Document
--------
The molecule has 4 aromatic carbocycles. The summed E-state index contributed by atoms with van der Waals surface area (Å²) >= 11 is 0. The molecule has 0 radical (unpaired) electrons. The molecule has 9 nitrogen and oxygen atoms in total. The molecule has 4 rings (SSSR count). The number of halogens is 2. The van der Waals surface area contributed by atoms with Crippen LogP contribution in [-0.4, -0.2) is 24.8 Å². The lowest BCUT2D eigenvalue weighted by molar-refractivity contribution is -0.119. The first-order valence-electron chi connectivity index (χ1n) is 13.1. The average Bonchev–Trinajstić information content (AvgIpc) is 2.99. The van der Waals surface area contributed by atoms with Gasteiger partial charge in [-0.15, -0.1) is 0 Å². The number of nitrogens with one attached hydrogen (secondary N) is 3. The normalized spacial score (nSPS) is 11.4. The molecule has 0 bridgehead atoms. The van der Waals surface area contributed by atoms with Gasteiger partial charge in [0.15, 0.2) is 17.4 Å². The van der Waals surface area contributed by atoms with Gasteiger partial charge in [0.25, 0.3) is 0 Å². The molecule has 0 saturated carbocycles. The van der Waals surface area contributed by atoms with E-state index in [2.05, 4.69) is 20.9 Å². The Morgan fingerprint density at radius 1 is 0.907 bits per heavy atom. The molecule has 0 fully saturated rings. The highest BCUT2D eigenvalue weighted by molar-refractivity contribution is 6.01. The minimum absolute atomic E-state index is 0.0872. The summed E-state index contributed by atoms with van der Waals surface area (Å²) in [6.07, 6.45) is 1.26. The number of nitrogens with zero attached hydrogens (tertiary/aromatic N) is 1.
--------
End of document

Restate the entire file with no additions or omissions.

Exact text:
The molecule has 4 aromatic carbocycles. The summed E-state index contributed by atoms with van der Waals surface area (Å²) >= 11 is 0. The molecule has 0 radical (unpaired) electrons. The molecule has 9 nitrogen and oxygen atoms in total. The molecule has 4 rings (SSSR count). The number of halogens is 2. The van der Waals surface area contributed by atoms with Crippen LogP contribution in [-0.4, -0.2) is 24.8 Å². The lowest BCUT2D eigenvalue weighted by molar-refractivity contribution is -0.119. The first-order valence-electron chi connectivity index (χ1n) is 13.1. The average Bonchev–Trinajstić information content (AvgIpc) is 2.99. The van der Waals surface area contributed by atoms with Gasteiger partial charge in [-0.15, -0.1) is 0 Å². The number of nitrogens with one attached hydrogen (secondary N) is 3. The normalized spacial score (nSPS) is 11.4. The molecule has 0 bridgehead atoms. The van der Waals surface area contributed by atoms with Gasteiger partial charge in [0.15, 0.2) is 17.4 Å². The van der Waals surface area contributed by atoms with Gasteiger partial charge in [0.25, 0.3) is 0 Å². The molecule has 0 saturated carbocycles. The van der Waals surface area contributed by atoms with E-state index in [2.05, 4.69) is 20.9 Å². The Morgan fingerprint density at radius 1 is 0.907 bits per heavy atom. The molecule has 0 fully saturated rings. The highest BCUT2D eigenvalue weighted by molar-refractivity contribution is 6.01. The minimum absolute atomic E-state index is 0.0872. The summed E-state index contributed by atoms with van der Waals surface area (Å²) in [6.07, 6.45) is 1.26. The number of nitrogens with zero attached hydrogens (tertiary/aromatic N) is 1.